Have you ever been tempted to order steak tartare but decided against it for fear of getting sick? This little cell phone scanner can take a look at it for you and let you know if it does in fact harbor any E. coli bacteria.
It attaches to a typical cell phone camera and uses fluorescence imaging to detect the bacteria. Engineers at UCLA combined quantum dots, a type of tiny semiconductor, with capillaries containing antibodies. When the capillaries contain an E. coli sample, they emit light.
The cell phone attachment thereby works like a fluorescent microscope, illuminating the presence of the nasty bacteria. It's another example of how cell phones can serve as a platform for a multitude of other sensors — CellScope, a previous PopSci Best of What's New winner, takes microscope images and can send them to distant labs for analysis.
It's not clear whether this UCLA scanner will ever reach the market, but it shows the potential of a portable, cheap detector for one of the worst food and water contaminants out there.
ladies and gentlemen, the tricorder.
(certain sensors sold separately, some assembly required.)
why learn from your own mistakes, when you could learn from the mistakes of others?
“The most incomprehensible thing about the universe is that it is comprehensible” -Albert Ein
that looks like it could easily be made by rep rap or some other kind of 3d printer type thing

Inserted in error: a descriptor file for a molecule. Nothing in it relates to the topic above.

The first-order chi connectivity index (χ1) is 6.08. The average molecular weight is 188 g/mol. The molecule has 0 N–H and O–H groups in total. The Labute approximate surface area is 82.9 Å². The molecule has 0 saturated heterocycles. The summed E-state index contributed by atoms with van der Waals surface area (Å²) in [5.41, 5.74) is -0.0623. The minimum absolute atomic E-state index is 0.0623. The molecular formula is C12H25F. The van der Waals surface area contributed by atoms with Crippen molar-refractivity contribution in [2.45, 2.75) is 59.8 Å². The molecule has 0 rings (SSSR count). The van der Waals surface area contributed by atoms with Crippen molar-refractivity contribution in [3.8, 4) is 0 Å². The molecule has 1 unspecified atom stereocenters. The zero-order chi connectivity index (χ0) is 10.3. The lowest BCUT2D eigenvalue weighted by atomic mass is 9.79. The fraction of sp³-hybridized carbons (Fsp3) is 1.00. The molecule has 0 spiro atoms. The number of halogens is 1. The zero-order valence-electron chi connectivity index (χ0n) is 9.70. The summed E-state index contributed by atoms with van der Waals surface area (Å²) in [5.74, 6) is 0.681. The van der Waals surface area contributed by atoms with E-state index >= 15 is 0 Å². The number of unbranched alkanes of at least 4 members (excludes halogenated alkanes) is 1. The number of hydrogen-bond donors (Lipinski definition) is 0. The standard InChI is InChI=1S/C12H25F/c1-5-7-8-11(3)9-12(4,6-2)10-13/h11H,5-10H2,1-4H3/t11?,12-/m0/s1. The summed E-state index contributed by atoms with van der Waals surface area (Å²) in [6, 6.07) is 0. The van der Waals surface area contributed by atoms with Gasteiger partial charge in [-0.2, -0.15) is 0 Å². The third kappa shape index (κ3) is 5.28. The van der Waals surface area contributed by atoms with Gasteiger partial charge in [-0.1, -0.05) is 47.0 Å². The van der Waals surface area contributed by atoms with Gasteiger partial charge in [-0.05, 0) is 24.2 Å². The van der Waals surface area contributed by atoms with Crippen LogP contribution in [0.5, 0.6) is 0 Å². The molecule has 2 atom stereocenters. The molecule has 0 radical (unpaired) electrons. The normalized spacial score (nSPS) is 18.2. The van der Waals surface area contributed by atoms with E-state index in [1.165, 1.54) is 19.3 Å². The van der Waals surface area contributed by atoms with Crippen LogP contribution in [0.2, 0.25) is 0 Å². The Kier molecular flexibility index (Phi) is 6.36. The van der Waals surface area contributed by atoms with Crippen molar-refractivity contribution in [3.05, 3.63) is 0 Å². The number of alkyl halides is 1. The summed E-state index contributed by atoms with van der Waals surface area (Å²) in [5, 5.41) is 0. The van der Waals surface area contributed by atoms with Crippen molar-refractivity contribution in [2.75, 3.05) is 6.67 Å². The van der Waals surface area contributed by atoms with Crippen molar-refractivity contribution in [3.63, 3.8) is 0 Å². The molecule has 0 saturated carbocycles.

to mars or bust!
They should freely give these to prostitutes to help reduce STDs....
Science sees no further than what it can sense.
Religion sees beyond the senses.
I can picture the commercial now: Are you OCD about your food's cleanliness? There's an app for that.
This is incredible technology. Here's the good stuff though: uncoverthebest.com
I bet it will detect "any E. coli bacteria". It's the bad ones we're after for instance O157H7. In fact we need E. coli in our intestines as they make, amongst other things, vitamin K which is a very important bloodclotting factor.
Scientists from the University of California LA have come up with a device that can put a cellular phone to use fighting food-borne illness. The device, which is only a prototype, uses LED and ultraviolet lights to identify E. coli bacteria. Source for this article: <a title="UCLA scientists create E coli detector attachment for cell phones" href="http://www.appisaurus.com/3268-e-coli-detector-attachment/">UCLA scientists create E coli detector attachment for cell phones</a>. Perhaps, this is one of the best invention for health device.